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Another MN state boys basketball miracle

Discussion in 'Sports and News' started by Small Town Guy, Mar 13, 2014.

  1. Small Town Guy

    Small Town Guy Well-Known Member

    In 2005, Blake Hoffarber helped Hopkins win the Class 4A state tournament when he hit a shot from his ass at the buzzer to tie the game and sent it into OT. He won an ESPY too.


    Tonight, Hopkins -- the perennial power in the state -- played in the semifinals. There's no highlight yet but will be soon and will probably be on Top 10. They were tied 41-41 at end of regulation. They averaged nearly 90 during the season. Hopkins held the ball for the final 3 minutes or regulation against its opponent, Shakopee, and didn't score.

    First OT: Hopkins holds for all four minutes. Doesn't score.
    Second OT: Some scoring, both teams score 5.
    Third OT: Hopkins holds for final 3:30. Doesn't score.

    And each time they held it the kid simply stood at halfcourt with the ball.

    Fourth OT: Hopkins holds it, turns it over with 5 seconds. Shakopee tries long pass, turns it over on opposite end. Hopkins makes a 60-footer at the buzzer to win it.

    People on Twitter were cursing the Hopkins coach, one of the all-time winningest in the state who has an obscene record of about 800 wins and 70 losses, and saying this game would get Minnesota to start using a shotclock. And then that ending.

    Oh, here's Deadspin with the story and video.

  2. Starman

    Starman Well-Known Member

    Sometimes, the cowards inherit the earth.

    You should do that if you think you are absolutely outgunned, out(wo)manned and outtalented, and you believe that every shot, every pass and every rebound which happens in the game increases the chance you are going to lose.

    I guess if I were a coach I'd rather not believe that was the case.

    Another motivation is to cut the actual time of the game involved in actual competitive play down to an absolute bare minimum so the game will not be decided on the performances of your players but on some brilliant telepathic stroke of strategic genius dreamed up by you, Hoopie Wan-Kenobi, Jedi Basketball Guru.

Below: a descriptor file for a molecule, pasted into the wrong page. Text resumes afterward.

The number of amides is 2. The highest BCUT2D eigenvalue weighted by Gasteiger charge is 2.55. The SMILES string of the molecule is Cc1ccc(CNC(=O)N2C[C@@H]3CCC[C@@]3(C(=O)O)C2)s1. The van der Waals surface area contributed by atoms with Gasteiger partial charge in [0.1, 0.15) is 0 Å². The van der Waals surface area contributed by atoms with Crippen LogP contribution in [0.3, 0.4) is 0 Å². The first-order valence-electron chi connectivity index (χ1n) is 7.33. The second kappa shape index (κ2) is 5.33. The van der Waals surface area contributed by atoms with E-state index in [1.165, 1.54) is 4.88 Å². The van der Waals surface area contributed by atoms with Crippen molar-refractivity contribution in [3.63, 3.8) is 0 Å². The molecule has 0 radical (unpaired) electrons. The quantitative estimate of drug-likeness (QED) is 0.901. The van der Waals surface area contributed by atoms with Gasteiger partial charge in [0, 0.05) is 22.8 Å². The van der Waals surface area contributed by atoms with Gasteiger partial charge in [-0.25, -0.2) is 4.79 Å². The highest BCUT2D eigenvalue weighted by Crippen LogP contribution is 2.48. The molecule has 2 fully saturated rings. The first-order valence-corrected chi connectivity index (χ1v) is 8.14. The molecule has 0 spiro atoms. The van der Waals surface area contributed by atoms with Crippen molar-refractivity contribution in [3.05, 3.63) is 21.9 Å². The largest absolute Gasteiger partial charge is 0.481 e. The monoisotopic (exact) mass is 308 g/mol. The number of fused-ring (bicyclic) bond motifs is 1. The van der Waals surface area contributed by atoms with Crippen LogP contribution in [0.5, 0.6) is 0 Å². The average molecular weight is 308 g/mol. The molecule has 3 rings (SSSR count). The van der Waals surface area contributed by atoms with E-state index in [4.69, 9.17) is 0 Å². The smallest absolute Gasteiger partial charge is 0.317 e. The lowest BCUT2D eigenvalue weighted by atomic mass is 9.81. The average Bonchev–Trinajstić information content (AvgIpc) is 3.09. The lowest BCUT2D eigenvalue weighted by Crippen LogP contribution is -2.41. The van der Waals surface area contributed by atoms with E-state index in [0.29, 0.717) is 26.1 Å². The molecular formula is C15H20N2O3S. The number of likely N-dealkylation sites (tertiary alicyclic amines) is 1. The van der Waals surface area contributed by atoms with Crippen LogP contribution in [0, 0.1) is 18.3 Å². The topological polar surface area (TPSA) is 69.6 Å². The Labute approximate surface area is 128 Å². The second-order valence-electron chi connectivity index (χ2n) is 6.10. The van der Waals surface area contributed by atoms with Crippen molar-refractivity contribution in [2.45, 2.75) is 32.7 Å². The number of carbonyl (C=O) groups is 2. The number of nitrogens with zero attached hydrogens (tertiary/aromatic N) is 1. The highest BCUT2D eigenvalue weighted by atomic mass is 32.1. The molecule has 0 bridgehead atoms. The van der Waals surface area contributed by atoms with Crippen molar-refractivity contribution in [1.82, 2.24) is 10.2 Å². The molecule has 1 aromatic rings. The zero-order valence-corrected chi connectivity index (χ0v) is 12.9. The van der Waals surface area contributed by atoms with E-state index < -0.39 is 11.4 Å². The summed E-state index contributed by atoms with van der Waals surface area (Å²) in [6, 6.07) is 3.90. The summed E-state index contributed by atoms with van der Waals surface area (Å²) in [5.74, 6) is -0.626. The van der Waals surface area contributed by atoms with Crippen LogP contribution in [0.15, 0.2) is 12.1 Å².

3. mateen

    mateen Active Member

    The kid who made the shot, Amir Coffey, is a sophomore and is potentially a McDonald's All-America caliber prospect. He's the son of Richard Coffey, a starter on the Clem Haskins U of M teams that reached the Sweet 16 in 1989 and the Elite Eight in 1990.
  4. Starman

    Starman Well-Known Member

    Ehhhhh, we'll see. Chucking in a shot from 60 feet ain't got much to do with being a burger boy. Hell, I can hurl a shot in from 60 feet.
  5. Small Town Guy

    Small Town Guy Well-Known Member

    That's what made it so baffling. Hopkins is always loaded. Someone on Twitter quipped that their recruits in attendance couldn't have been impressed. They've won six state titles. Averaged 88 or something. So I don't know if coach was mad that regulation was low-scoring so had them stall at end and in OT or if he wants a shot clock and this was his form of protest or what.
  6. mateen

    mateen Active Member

    Um, a single 60-foot shot isn't why Amir Coffey is being highly recruited. It's that he's the best sophomore in a state where the level of play might surprise some people (Duke's incoming point guard, Tyus Jones, will be Minnesota's Mr. Basketball this year).

    Hopkins was already almost universally loathed for taking full advantage of Minnesota's open enrollment rules - you can attend any high school you want with no geographic limitations, and for one of their state championship teams only one of the five starters actually lived in the school district - and this is only going to make things worse.
  7. Starman

    Starman Well-Known Member

    Maybe, but freezing the ball for something like 16 minutes of a 49-46 triple-overtime game probably isn't going to do much to convince the AAU hotshots in 7th/8th grade (or especially their dads) that you're the best guy to showcase their skills.